The LA Weekly published a review of Drinking Japan on June 8.
Tokyo’s labyrinth of city streets has always lent itself to marathon drinking sessions … Chris Bunting’s book Drinking Japan takes us along such a drinking session, one that encompassed many months and hundreds of bars throughout the country. Organizing the book by the types of alcohol served at these bars–sake, sochu, beer, whisky and so on–we learn not only the particularities of these establishments but about the process of producing, serving and drinking the thousands of bottles of alcohol waiting to be drunk in Japan. And it is in Bunting’s travelogue approach wherein we find Drinking Japan‘s greatest strengths. We journey with him from one bar to another, listening in on conversations with bartenders who proudly report on the provenance and aging of their prized liquors. We vicariously drink through Japan while nestled comfortably on a couch at home. Bunting does a fantastic job of putting each bar in context.
Yukari Sakamoto is a chef, baker, sommelier and shochu expert who knows more about the Japanese food and drink scene than I could ever hope to (her husband is a buyer at Tsukiji Market, for goodness sake!) Her book “Food Sake Tokyo” has just been published and I have bought myself a copy, partly, I must admit, because she has just published a really nice review of my book.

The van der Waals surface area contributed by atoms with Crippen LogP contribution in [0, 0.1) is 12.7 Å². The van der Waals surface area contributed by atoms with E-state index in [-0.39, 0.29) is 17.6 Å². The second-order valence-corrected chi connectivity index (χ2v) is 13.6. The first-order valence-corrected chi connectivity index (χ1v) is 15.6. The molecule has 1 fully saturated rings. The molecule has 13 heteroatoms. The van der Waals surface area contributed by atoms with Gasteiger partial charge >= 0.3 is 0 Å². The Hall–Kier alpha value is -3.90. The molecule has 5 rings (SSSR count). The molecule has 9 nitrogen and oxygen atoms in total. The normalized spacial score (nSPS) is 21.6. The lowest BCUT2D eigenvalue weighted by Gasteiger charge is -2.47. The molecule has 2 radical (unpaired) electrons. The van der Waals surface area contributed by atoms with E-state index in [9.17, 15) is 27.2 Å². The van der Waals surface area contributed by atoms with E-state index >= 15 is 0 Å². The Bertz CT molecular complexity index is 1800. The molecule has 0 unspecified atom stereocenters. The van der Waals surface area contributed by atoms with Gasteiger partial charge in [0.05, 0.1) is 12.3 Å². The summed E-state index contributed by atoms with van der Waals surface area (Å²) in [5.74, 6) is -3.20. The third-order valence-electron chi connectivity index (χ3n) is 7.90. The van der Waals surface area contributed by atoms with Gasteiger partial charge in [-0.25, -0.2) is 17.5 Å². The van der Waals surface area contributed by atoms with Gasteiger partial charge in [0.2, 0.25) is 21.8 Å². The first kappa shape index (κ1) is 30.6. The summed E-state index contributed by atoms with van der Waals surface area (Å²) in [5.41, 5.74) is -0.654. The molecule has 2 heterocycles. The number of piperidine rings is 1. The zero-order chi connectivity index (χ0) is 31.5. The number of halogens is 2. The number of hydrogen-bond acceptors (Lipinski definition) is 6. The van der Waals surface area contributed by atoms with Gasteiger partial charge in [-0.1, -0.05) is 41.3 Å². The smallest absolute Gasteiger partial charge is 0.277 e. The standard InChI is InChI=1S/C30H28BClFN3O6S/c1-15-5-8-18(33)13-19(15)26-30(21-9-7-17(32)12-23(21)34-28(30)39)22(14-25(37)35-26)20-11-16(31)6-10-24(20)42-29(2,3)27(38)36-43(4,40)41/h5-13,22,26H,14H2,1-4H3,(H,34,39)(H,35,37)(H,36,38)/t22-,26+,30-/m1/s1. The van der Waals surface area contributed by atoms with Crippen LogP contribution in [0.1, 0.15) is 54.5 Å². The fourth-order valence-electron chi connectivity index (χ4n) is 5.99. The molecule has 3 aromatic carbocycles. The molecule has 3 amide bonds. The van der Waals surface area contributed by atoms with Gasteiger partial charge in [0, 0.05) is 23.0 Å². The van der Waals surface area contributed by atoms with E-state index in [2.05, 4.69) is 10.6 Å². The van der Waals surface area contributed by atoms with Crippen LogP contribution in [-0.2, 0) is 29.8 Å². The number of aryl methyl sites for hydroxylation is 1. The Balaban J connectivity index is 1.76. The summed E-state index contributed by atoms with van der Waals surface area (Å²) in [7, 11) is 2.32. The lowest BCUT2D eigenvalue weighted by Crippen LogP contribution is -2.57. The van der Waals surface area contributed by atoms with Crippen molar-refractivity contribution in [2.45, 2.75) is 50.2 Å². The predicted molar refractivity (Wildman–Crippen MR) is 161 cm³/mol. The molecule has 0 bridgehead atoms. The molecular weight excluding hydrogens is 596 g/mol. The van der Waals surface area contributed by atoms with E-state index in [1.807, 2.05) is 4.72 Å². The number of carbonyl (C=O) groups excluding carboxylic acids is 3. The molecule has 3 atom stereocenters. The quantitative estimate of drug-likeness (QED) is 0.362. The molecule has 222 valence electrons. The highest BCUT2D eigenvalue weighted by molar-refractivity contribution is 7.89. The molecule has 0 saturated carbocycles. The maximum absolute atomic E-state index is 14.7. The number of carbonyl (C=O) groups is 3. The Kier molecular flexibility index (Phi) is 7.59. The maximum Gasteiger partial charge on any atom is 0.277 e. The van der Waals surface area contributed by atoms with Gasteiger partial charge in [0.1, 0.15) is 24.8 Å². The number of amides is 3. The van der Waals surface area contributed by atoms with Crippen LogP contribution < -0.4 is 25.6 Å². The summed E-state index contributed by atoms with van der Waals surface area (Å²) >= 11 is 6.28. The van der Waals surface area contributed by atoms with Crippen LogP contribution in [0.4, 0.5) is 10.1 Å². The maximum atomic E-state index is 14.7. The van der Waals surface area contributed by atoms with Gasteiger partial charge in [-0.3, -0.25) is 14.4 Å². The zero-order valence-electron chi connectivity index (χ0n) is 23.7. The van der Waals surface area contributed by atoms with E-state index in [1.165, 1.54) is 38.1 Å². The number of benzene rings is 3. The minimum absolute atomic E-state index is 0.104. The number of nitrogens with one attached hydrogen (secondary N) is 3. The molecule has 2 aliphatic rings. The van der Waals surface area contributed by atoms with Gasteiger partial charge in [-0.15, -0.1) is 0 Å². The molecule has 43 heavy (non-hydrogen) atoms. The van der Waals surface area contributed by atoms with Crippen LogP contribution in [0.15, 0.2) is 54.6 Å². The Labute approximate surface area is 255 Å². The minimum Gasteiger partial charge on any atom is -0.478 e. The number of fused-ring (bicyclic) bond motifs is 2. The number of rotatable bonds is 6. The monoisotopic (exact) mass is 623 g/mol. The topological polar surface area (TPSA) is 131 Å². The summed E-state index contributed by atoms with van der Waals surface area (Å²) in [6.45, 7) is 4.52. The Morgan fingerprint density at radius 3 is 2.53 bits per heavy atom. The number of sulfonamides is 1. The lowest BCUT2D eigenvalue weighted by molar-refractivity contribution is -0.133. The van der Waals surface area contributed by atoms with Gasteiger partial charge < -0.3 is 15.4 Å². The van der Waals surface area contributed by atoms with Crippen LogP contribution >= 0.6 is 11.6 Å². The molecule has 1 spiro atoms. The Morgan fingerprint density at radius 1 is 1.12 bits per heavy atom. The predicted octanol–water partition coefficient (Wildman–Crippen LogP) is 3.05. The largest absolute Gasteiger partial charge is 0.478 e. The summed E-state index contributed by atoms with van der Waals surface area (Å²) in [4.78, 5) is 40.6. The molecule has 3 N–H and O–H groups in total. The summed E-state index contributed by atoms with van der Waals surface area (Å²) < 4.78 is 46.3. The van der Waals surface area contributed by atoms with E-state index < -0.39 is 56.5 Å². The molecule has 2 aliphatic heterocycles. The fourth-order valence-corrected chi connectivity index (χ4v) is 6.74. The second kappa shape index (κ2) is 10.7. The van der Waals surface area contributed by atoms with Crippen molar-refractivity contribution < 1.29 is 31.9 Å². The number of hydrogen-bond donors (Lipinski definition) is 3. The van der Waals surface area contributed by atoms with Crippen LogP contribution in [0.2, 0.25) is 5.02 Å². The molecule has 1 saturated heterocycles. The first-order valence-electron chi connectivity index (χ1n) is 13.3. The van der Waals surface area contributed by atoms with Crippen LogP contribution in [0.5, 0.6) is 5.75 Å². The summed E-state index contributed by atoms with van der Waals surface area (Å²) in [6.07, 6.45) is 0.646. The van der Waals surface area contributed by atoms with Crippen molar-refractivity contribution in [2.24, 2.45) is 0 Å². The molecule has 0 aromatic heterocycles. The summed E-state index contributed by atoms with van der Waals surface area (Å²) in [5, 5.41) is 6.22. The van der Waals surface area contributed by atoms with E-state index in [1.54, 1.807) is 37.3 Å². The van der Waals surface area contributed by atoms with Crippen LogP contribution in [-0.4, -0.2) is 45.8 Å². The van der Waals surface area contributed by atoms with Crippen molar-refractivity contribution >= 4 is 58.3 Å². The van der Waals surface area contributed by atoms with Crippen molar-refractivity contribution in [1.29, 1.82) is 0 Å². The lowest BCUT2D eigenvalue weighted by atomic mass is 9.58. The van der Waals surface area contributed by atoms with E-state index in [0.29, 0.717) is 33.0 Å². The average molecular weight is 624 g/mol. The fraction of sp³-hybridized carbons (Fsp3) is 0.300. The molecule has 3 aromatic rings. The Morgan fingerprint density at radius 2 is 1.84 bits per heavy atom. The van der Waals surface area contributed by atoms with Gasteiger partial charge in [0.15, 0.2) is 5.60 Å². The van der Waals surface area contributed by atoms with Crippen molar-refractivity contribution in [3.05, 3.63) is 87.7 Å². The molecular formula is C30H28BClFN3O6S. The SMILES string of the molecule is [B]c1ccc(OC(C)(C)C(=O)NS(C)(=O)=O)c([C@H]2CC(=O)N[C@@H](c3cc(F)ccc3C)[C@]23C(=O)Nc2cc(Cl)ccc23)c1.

This indispensable guide will become the bible for anyone passionate about Japanese beverages. Regardless if your preference is for shochu or nihonshu, Chris has covered it all. Clearly written by a reporter, no detail is overlooked, and the information is easy to understand. The descriptions of each bar transports you there and he even includes specific drinks to try once you get there…. This book will become a reference book for drinks in Japan. I have already dog-eared many pages for my next night in Tokyo.
Getting positive feedback from people who really know what they are talking about is a massive boost.